While Republicans retain a plausible path toward taking control of the Senate on Tuesday night, it would involve their winning at least two seats in which they appear to be underdogs, while simultaneously avoiding upsets in several other races in which they are narrowly favored. Unless the Republicans have a significant wind at their backs and are overperforming in most parts of the country, their chances of doing so are slim.
The state that appears to have gotten away from Republicans is West Virginia, where Joe Manchin III, a Democrat running far to his right, appears to have created some space in the polls between himself and his Republican opponent, John Raese. Mr. Manchin has leads of 4 and 5 points in two new polls released within the past 24 hours, margins which — in recent years — have held up quite reliably on election day.
Mr. Raese’s chances are perhaps greater than the typical candidate in his position — in part because of the unusual dynamics of the election (Mr. Manchin has a 70 percent approval rating, but President Obama is overwhelmingly unpopular in the state) and in part because polling has been thin in the state, so the two surveys cannot quite be considered a consensus. Nevertheless, both polls showed Mr. Manchin’s position improving after he distanced himself from President Obama and virtually every major policy program on the Democratic agenda, and he now appears likely to win on the basis of his personal popularity: he has an 89 percent chance of doing so, according to the model.
Should Republicans be unable to win West Virginia, they would probably have to win both Washington and California to take over the Senate. In Washington, polling for their candidate, Dino Rossi, has improved somewhat in recent days, and one survey, from Public Policy Polling, gave him a 2-point lead.
Still, four other polling firms show Ms. Murray with a small lead instead, including one — Rasmussen Reports — which had previously given an advantage to Mr. Rossi. And polling has tended to underestimate the performance of Demcoratic candidates in Washington state in recent years. While the race is extremely tight and may not be resolved for several days as Washington counts mail ballots which were postmarked on election day, we show Ms. Murray as about a 2-point favorite which — at this late date — translates to a 79 percent chance of victory, although Mr. Rossi’s position has improved from several days ago.
California, meanwhile, looked to have gotten away from the Republican candidate, Carly Fiorina, in the last couple of weeks, and there is no clear sign of a reversal in the polling. While one company, Public Policy Polling, showed her deficit narrowing to 4 points from 9, another firm, SurveyUSA, had it growing instead to 8 points from 5. Ms. Fiorina is out of time, particularly given how many Californians have already voted by mail; the polling there is clear enough that a mistake, while possible, would be highly irregular.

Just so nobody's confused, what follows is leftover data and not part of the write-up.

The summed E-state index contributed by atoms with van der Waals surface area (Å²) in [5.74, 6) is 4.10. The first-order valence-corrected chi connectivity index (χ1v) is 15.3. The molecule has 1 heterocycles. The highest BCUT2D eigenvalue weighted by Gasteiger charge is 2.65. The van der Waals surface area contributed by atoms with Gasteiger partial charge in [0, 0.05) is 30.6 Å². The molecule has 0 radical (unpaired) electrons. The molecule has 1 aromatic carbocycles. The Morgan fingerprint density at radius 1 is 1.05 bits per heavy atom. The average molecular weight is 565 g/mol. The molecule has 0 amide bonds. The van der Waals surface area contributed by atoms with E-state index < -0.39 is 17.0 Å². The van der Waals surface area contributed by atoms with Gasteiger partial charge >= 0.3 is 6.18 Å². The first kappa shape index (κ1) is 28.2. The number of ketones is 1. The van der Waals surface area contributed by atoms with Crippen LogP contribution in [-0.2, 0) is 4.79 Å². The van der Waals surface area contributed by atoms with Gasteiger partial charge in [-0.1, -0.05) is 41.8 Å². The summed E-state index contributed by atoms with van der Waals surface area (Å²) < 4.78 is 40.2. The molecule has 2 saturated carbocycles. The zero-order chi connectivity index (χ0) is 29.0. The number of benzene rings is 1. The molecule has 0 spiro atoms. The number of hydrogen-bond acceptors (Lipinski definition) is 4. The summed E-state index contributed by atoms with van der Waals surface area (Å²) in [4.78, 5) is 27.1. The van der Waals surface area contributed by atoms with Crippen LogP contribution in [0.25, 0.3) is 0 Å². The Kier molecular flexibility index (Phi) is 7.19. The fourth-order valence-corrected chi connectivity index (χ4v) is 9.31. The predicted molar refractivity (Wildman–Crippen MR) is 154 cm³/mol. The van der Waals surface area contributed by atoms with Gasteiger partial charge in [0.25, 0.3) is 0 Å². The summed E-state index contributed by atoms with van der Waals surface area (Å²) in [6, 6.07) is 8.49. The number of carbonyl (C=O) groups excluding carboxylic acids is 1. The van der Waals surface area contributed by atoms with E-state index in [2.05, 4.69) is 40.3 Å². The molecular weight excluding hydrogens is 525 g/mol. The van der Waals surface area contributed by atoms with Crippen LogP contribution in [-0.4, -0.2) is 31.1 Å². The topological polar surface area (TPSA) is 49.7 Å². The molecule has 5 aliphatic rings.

Other hurdles that the Republicans would need to dodge include Nevada, Illinois, and Colorado, where their candidates appear to have small leads, although each one also provides some hope for Democrats. Their early voting numbers appeared to pick up late in the Nevada race, and private polling there reportedly has a more equivocal take on the race than the public polling does; a relatively high number of undecided voters remain in Illinois; in Colorado, where polling has been the closest of the three states, the effects of the governors’ race — where Tom Tancredo has become the de facto Republican nominee in lieu of Dan Maes — are hard to predict.
Democrats do not appear likely to pull off an upset in Wisconsin, where Russ Feingold seems bound to lose unless he can take great advantage of same-day registration in that state, or in Pennsylvania, where Pat Toomey seems to have held off a late charge by Joe Sestak and where Republican early voting was strong.
Alaska, however, could present a thorn in the side of Republicans. The polling there is extremely difficult to read, with many surveys having a partisan flavor and all of them having different techniques to handle Lisa Murkowski’s write-in candidacy. Our model, which penalizes Ms. Murkowski for being a write-in candidate, actually has her chances slipping slightly on the basis of a Public Policy Polling survey to show Joe Miller with a lead instead. The model also has Scott McAdams, a Democrat, who has by far the best favorability ratings of the three candidates, within striking distance with an 8 percent chance of victory.
Although it is difficult to say if this is a fair estimate of Mr. McAdams’s chances, he has pretty clearly become the Democrat with the best chance of picking up a Republican-held seat. It is plausible, in fact, that all other Democratic candidates who once seemed to have a chance of doing so, like Jack Conway of Kentucky and Paul Hodes of New Hampshire, will lose by double digits.
Because of the unusual dynamics of the race, it is also plausible that Mr. McAdams could win in Alaska even if Democrats were having a poor night over all, a situation that would have some analogy to 1994, when Tony Knowles became the only Democrat to pick up a Republican-held governorship in what was otherwise a terrible night for the party.
On the basis of these races, we have Republican chances of winning the Senate on Tuesday at just 7 percent, their lowest figure of the year.
However, Republicans have roughly even odds of finishing the night with at least 49 Senators, in which case they could conceivably lobby Ben Nelson, Democrat of Nebraska, and Joseph I. Lieberman, independent of Connecticut, to join their party at some point after the election.